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Sound Rebels Builds Its Own Fort

Re-recording mixer D.J. Lynch and supervising sound editor Rob McIntyre have 19 Emmys between them; now they’ve opened their own Sound Rebels facility in Burbank, CA’s media district.

Sound Rebels’ Victory stage sports a 19-foot ceiling to meet Dolby’s Atmos specifications, an Avid S6 mix system and a 9.1.6 speaker configuration with JBL components.
Sound Rebels’ Victory stage sports a 19-foot ceiling to meet Dolby’s Atmos specifications, an Avid S6 mix system and a 9.1.6 speaker configuration with JBL components.

Burbank, CA (February 1, 2021)—After spending years working at major post houses in the area, award-winning re-recording mixer D.J. Lynch and supervising sound editor Rob McIntyre have opened their own Sound Rebels facility in Burbank’s media district.

“We’re all freelance journeyman editors and mixers,” says Lynch, a nine-time Emmy and six-time Golden Reel Award winner who mixes shows such as SpongeBob SquarePants and Teenage Mutant Ninja Turtles. “We got to a point where we needed to get everyone under one roof and do this for ourselves.” Everyone on the team has been working in animation for about 15 years, he says.

The Sound Rebels facility houses two Dolby Atmos mix stages and two sound design suites, one of which is occupied by co-founder McIntyre, himself a 10-time Emmy and three-time Golden Reel Award winner. McIntyre is currently working on Teen Titans Go! for Warner Bros. while managing projects like Camp Cretaceous and Fast & Furious Spy Racers for DreamWorks.

“We do a ton of business with Nickelodeon,” whose headquarters is only steps away from Sound Rebels’ new facility, says Lynch. Indeed, the building was once used by Nickelodeon as office space.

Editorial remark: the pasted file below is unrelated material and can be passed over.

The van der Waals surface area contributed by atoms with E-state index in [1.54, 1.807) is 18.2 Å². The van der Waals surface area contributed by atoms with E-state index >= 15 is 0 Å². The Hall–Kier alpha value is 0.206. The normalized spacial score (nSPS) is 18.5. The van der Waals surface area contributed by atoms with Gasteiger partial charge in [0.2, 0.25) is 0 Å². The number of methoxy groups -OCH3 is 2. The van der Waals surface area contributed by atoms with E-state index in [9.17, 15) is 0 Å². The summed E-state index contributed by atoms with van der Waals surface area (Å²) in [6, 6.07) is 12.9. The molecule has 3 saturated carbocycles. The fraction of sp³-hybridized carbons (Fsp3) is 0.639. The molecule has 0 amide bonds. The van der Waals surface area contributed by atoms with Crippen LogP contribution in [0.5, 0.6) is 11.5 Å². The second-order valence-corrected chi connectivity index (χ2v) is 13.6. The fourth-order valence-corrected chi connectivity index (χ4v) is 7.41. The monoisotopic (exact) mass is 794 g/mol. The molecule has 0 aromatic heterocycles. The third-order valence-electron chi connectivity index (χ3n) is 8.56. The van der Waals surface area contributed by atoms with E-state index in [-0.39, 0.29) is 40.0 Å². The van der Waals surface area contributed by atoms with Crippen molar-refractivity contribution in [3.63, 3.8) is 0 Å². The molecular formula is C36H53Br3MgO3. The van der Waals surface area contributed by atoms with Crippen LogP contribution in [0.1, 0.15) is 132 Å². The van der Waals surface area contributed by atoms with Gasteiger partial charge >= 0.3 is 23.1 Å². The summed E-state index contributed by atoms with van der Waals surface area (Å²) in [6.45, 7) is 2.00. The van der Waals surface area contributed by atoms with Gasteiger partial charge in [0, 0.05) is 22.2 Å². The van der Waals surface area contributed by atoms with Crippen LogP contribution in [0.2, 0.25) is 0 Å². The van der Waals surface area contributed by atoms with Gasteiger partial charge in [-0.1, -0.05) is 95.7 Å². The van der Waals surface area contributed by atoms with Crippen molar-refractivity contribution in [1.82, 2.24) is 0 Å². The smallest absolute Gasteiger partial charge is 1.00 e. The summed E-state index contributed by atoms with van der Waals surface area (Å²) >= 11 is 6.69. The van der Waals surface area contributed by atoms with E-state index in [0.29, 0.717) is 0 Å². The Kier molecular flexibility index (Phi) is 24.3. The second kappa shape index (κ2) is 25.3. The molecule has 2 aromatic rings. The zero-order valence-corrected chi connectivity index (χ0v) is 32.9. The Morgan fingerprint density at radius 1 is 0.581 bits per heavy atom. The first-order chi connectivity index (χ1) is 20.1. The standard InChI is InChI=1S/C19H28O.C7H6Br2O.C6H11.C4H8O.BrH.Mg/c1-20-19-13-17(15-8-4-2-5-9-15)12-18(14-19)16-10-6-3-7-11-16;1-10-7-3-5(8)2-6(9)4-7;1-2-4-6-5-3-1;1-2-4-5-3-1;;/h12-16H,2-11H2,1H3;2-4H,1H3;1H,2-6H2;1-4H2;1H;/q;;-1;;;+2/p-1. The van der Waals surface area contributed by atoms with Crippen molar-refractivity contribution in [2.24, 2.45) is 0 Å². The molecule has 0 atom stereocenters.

Sound Rebels called in acoustician and speaker designer Ken Goerres of Exakte Recording Studio Design to design and build the rooms after Lynch worked in one of his rooms at a nearby facility. “So I asked the owner for the name of the guy who designed it.”

The layout maximizes the floor area of the two stages, dubbed Victory and Triumph, within the available space. The square-footage of the rooms dictated a 19-foot ceiling to meet Dolby’s Atmos specifications. “So we cut out the attic floor to raise the ceiling,” says Lynch.

Jim Pace and his Audio Intervisual Design (AID) team provided technical design and integration, and supplied the equipment, which includes an Avid S6 mix systems on both stages. “The two sound design rooms have Pro Tools systems with a little mixer and near field speakers,” Lynch reports. “We’ve got two Foley teams that we work with. We don’t have facilities here; we rent facilities right around the corner from us.”

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Victory, the larger mix stage, features a 9.1.6 speaker configuration, with two subs, that includes various JBL components, including 3-way ScreenArrays at the front. The smaller stage, Triumph, features a slightly smaller JBL setup in a 7.1.4 configuration.

To optimize and control the speaker systems in both rooms, says Lynch, “AID recommended the DAD-MOM [Digital Audio Denmark monitor operating module], which I had never used before. And we have BSS London BLU-806DA signal processers.”

Sound Rebels put a lot of time and effort into making the rooms comfortable, says Lynch, but clients haven’t visited for months because of the pandemic, of course. Only one member of the Sound Rebels team continues to work in each room. “Most of our staff are sound effects or dialog editors who work from home, because they’ve got their own systems.”

Luckily, the pandemic has barely affected the flow of projects, he says. “Ninety percent of the business we’ve been doing is animation for television or streaming, with a little bit of reality and some independent movies. Most of our clients—Nickelodeon, Dreamworks, Warner Bros.—needed just a little bit of time to adapt to the work-at-home scenario, but they have so many shows in the pipeline that we have been able to keep working.”

During the pandemic, Sound Rebels has been sending Quicktime videos to one client for reviews and notes, he says. Others prefer Source Elements’ Source-Live platform, which streams real-time audio from the DAW to a web browser and supports HD video and multi-client chat.

“It’s a back and forth, real-time interactive process, so we needed a solution,” says Lynch. “With SpongeBob SquarePants, everyone signs into Source-Live and we watch the show. We’re done in an hour or two at most. We operated that way all year and probably will for a good chunk of this coming year.”

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